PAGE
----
The eighth iteration of DiSS!
Time for DiSS again! In case you don't know, DiSS stands for Disfluency in Spontaneous Speech, the workshop series that has taken place every couple of years or so since 1999. This is probably my favorite conference to attend because, for me, it's the perfect convergence of researchers and topics in my area of interest: filled pauses and related disfluency phenomena.
This year was the eighth iteration of the DiSS workshop series and was organized by Robin Lickley and Robert Eklund—who both might fairly be called the "godfathers" of the DiSS series. It was held in Stockholm, at the the KTH Royal Institute of Technology, in fact the same location where the sixth DiSS iteration was held in 2013.
Unfortunately, the attendance was a little smaller than usual. I think this was likely because the (Dis)Fluency event in Belgium (which I also attended) about half a year earlier may have attracted some people who might otherwise have presented at DiSS. Nevertheless, it was a good gathering of many of the same faces that often attend DiSS (Kikuo Maekawa, Malte Belze, Vered Silber-Varod, Emer Gilmartin, Sieb Nooteboom) as well as some new faces (including Loulou Kosmala, who I met at the (Dis)Fluency event and encouraged to attend DiSS).
The plenary was given by Jens Allwood, who gave a challenging talk on the nature of disfluencies. In his view, the description or characterization of the various phenomena that are typically studied at DiSS as dis_fluencies is not correct. Rather, he argues that all of these phenomena are simply a part of how speakers manage their _fluency: Hence, the title of his talk: Fluency or disfluency? It is an interesting point of view and one that is not uncommon. Sandra Götz (a past attendant at DiSS events, though unable to join this time) describes a similar view of fluency phenomena and even refers to the various phenomena as fluencemes.
In my talk, I focused on an analysis of the silent and filled pauses in the Crosslinguistic Corpus of Hesitation Phenomena (CCHP), particularly with respect to utterance and clause boundaries and in first versus second language speech (in CCHP that means native Japanese vs. English). Some of the results are pretty straightforward and easily predictable: speakers pause longer at major (utterance) than minor (clause) boundaries and they use more silent pauses than filled pauses at boundaries overall.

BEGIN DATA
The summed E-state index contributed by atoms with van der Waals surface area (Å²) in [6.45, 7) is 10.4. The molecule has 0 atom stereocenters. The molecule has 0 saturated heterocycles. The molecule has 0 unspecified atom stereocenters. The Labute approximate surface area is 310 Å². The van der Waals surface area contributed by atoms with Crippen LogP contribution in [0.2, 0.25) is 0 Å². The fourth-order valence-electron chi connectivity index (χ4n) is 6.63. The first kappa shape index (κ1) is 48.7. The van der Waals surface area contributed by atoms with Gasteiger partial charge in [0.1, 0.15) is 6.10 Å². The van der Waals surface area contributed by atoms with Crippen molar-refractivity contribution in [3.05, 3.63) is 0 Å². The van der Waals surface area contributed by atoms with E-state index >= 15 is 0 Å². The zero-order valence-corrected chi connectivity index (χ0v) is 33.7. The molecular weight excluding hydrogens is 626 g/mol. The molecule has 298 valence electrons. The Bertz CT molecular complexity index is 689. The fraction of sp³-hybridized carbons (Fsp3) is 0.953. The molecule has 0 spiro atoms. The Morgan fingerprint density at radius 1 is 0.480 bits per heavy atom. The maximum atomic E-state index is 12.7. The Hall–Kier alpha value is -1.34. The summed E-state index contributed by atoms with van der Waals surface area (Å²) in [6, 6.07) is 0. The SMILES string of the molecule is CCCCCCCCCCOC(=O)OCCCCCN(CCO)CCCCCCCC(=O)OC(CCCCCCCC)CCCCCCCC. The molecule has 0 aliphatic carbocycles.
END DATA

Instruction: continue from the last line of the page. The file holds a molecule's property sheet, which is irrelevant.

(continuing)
The one somewhat surprising result, however, was that the speakers' filled pause durations do not vary by location. That is, they seem to use filled pauses with a fixed duration. This could be related to the moraic timing nature of Japanese, which they rely on even when speaking in English.
Of course, as usual, there were many great talks. As usual, Sieb Nooteboom and Hugo Quené (only the former attended) presented a lucid hypothesis-driven and validated study of self-monitoring, and Vered Silber-Varod's talk on silences also generated some interesting discussion. Simon Betz, Robert Eklund, and Petra Wagner's talk on prolongations also generated some good discussion. Prolongations are definitely a topic that needs deeper study. Robert has been saying so since the early 2000s, but methodological difficulties in studying them remain even now. This would be a great research project for a doctoral dissertation.
Anyway, the next DiSS iteration will likely be two years from now, but the location has not been confirmed yet. Still, I will definitely put it on my must-do list and organize the next couple of years so that I can be sure to join in.
[Note: This post was written in August, 2020. However, in order to preserve the chronology of the blog, it has been dated to reflect when the described events actually took place.]